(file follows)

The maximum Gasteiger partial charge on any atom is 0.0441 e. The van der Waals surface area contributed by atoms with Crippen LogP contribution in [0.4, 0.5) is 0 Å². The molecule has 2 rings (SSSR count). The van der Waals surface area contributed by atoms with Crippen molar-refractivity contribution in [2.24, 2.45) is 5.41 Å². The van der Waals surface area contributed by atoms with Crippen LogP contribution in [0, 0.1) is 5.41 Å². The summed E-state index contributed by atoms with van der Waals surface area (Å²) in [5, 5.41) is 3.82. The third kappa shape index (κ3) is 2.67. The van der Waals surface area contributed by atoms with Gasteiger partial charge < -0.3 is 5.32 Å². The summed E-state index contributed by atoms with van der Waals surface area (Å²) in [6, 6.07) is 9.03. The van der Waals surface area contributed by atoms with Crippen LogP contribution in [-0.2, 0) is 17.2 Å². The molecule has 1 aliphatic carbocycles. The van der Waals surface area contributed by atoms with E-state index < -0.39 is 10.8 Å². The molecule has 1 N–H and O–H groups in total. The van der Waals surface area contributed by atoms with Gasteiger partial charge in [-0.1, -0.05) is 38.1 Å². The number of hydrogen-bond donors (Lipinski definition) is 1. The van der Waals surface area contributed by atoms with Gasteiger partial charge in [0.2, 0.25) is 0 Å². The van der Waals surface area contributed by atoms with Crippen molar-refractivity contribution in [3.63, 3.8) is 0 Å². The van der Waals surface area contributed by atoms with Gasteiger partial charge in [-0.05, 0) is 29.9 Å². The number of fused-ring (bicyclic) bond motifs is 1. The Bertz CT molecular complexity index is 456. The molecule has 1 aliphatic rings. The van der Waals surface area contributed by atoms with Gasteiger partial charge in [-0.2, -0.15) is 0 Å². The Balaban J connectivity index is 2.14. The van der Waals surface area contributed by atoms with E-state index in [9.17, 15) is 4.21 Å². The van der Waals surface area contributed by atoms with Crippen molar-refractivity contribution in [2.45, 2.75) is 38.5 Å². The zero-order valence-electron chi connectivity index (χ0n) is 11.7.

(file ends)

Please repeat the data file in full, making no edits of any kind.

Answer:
The maximum Gasteiger partial charge on any atom is 0.0441 e. The van der Waals surface area contributed by atoms with Crippen LogP contribution in [0.4, 0.5) is 0 Å². The molecule has 2 rings (SSSR count). The van der Waals surface area contributed by atoms with Crippen molar-refractivity contribution in [2.24, 2.45) is 5.41 Å². The van der Waals surface area contributed by atoms with Crippen LogP contribution in [0, 0.1) is 5.41 Å². The summed E-state index contributed by atoms with van der Waals surface area (Å²) in [5, 5.41) is 3.82. The third kappa shape index (κ3) is 2.67. The van der Waals surface area contributed by atoms with Gasteiger partial charge < -0.3 is 5.32 Å². The summed E-state index contributed by atoms with van der Waals surface area (Å²) in [6, 6.07) is 9.03. The van der Waals surface area contributed by atoms with Crippen LogP contribution in [-0.2, 0) is 17.2 Å². The molecule has 1 aliphatic carbocycles. The van der Waals surface area contributed by atoms with E-state index < -0.39 is 10.8 Å². The molecule has 1 N–H and O–H groups in total. The van der Waals surface area contributed by atoms with Gasteiger partial charge in [-0.1, -0.05) is 38.1 Å². The number of hydrogen-bond donors (Lipinski definition) is 1. The van der Waals surface area contributed by atoms with Gasteiger partial charge in [0.2, 0.25) is 0 Å². The van der Waals surface area contributed by atoms with Crippen molar-refractivity contribution in [3.63, 3.8) is 0 Å². The van der Waals surface area contributed by atoms with Gasteiger partial charge in [-0.05, 0) is 29.9 Å². The number of fused-ring (bicyclic) bond motifs is 1. The Bertz CT molecular complexity index is 456. The molecule has 1 aliphatic rings. The van der Waals surface area contributed by atoms with Gasteiger partial charge in [-0.2, -0.15) is 0 Å². The Balaban J connectivity index is 2.14. The van der Waals surface area contributed by atoms with E-state index in [9.17, 15) is 4.21 Å². The van der Waals surface area contributed by atoms with Crippen molar-refractivity contribution in [2.45, 2.75) is 38.5 Å². The zero-order valence-electron chi connectivity index (χ0n) is 11.7.